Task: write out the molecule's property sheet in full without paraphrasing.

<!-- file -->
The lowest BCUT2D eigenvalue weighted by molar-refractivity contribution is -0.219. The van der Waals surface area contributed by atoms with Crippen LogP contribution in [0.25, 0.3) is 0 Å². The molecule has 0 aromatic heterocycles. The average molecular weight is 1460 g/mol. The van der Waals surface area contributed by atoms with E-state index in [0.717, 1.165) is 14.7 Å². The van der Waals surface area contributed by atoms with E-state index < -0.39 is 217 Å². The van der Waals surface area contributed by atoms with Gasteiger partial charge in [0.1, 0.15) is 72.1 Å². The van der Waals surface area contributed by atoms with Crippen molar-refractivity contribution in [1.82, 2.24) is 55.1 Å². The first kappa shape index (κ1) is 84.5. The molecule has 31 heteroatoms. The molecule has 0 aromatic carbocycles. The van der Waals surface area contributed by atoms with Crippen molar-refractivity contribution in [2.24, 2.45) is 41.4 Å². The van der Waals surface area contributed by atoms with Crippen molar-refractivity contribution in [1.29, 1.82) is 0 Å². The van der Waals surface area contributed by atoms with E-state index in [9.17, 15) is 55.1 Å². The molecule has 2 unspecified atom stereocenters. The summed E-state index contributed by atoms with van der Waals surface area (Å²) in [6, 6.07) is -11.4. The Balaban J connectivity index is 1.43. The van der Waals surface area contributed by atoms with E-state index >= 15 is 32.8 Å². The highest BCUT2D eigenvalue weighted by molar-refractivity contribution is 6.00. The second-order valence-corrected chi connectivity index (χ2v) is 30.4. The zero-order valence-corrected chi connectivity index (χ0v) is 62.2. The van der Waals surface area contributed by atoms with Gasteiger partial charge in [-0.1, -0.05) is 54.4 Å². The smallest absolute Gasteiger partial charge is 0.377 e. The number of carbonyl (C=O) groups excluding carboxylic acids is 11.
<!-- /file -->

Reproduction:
The lowest BCUT2D eigenvalue weighted by molar-refractivity contribution is -0.219. The van der Waals surface area contributed by atoms with Crippen LogP contribution in [0.25, 0.3) is 0 Å². The molecule has 0 aromatic heterocycles. The average molecular weight is 1460 g/mol. The van der Waals surface area contributed by atoms with E-state index in [0.717, 1.165) is 14.7 Å². The van der Waals surface area contributed by atoms with E-state index < -0.39 is 217 Å². The van der Waals surface area contributed by atoms with Gasteiger partial charge in [0.1, 0.15) is 72.1 Å². The van der Waals surface area contributed by atoms with Crippen molar-refractivity contribution in [1.82, 2.24) is 55.1 Å². The first kappa shape index (κ1) is 84.5. The molecule has 31 heteroatoms. The molecule has 0 aromatic carbocycles. The van der Waals surface area contributed by atoms with Crippen molar-refractivity contribution in [2.24, 2.45) is 41.4 Å². The van der Waals surface area contributed by atoms with Crippen molar-refractivity contribution in [1.29, 1.82) is 0 Å². The van der Waals surface area contributed by atoms with E-state index in [9.17, 15) is 55.1 Å². The molecule has 2 unspecified atom stereocenters. The summed E-state index contributed by atoms with van der Waals surface area (Å²) in [6, 6.07) is -11.4. The Balaban J connectivity index is 1.43. The van der Waals surface area contributed by atoms with E-state index >= 15 is 32.8 Å². The highest BCUT2D eigenvalue weighted by molar-refractivity contribution is 6.00. The second-order valence-corrected chi connectivity index (χ2v) is 30.4. The zero-order valence-corrected chi connectivity index (χ0v) is 62.2. The van der Waals surface area contributed by atoms with Gasteiger partial charge in [-0.1, -0.05) is 54.4 Å². The smallest absolute Gasteiger partial charge is 0.377 e. The number of carbonyl (C=O) groups excluding carboxylic acids is 11.